Hmm, just read back and realised I am ranting a bit :-) - thanx for contributing to the thread farmmax
    Last edited by mikew09; 29-01-2017 at 6:21pm.

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    http://steveaxford.smugmug.com/
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    It is still possible to make money from photography, as a retirement hobby, but I don't think there is any secret formula too it. I retired and several friends suggested that I could make money from photography. I thought about it and decided that I would hate taking weddings or product shots or kids riding BMX bikes, so maybe I wouldn't bother. Instead I'd take photos of what I really liked and just share them on the internet. Then various people in the US, Europe, China and finally Australia started to get enthralled by my fungi photos. It has been truly amazing as the interest hasn't waned and if anything has increased year by year. I do almost no marketing, although I do run a facebook page, and I would say that my photographic skills exceed my business skills by quite a long way (which gives you some idea of my business skills).
    I've got no idea how you would go about planning something like this as it was completely unplanned, but that's the story of my life. For me it comes down to doing what I am really passionate about and the rest will follow, and if it doesn't? To hell with it, just do it anyway.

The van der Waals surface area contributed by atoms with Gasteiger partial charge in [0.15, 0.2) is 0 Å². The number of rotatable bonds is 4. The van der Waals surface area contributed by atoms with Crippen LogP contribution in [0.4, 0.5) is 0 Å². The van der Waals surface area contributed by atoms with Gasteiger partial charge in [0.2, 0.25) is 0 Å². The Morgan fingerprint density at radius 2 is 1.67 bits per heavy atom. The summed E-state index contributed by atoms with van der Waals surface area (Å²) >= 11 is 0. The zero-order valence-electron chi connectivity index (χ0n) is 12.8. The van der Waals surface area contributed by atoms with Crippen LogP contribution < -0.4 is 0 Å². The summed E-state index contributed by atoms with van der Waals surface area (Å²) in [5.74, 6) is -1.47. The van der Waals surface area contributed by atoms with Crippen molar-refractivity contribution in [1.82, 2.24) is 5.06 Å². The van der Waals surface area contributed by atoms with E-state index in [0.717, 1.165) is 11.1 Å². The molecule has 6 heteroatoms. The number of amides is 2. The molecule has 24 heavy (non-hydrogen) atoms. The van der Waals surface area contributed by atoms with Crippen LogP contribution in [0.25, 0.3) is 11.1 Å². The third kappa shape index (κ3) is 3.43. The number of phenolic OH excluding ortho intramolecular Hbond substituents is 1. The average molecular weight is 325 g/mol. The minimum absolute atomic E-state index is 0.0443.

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    The Commander
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    That is an inspirational story Steve. Just spent some time on your site and the fungi shots etc are truly amazing mate. I remember reading some time ago (and am pretty certain it was on AP) that a photo of a fungi had been taken but the fungi had not yet been identified etc - quite a find I imagine - was that you Steve?

    Great work and a great story too - Very few of us get to do what we love and get paid for it. Retirement is a bit of a scary place to be heading and I appreciate you sharing your story, very interesting Steve.

  12. #12
    http://steveaxford.smugmug.com/
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    Unnamed mushrooms are really quite common, Mike. It is rare to find an unnamed animal or even a tree, but there are lots of unnamed fungi that are. The problem is finding someone who is prepared to do all the work to name them, so most are just refered to as part of a section or subsection.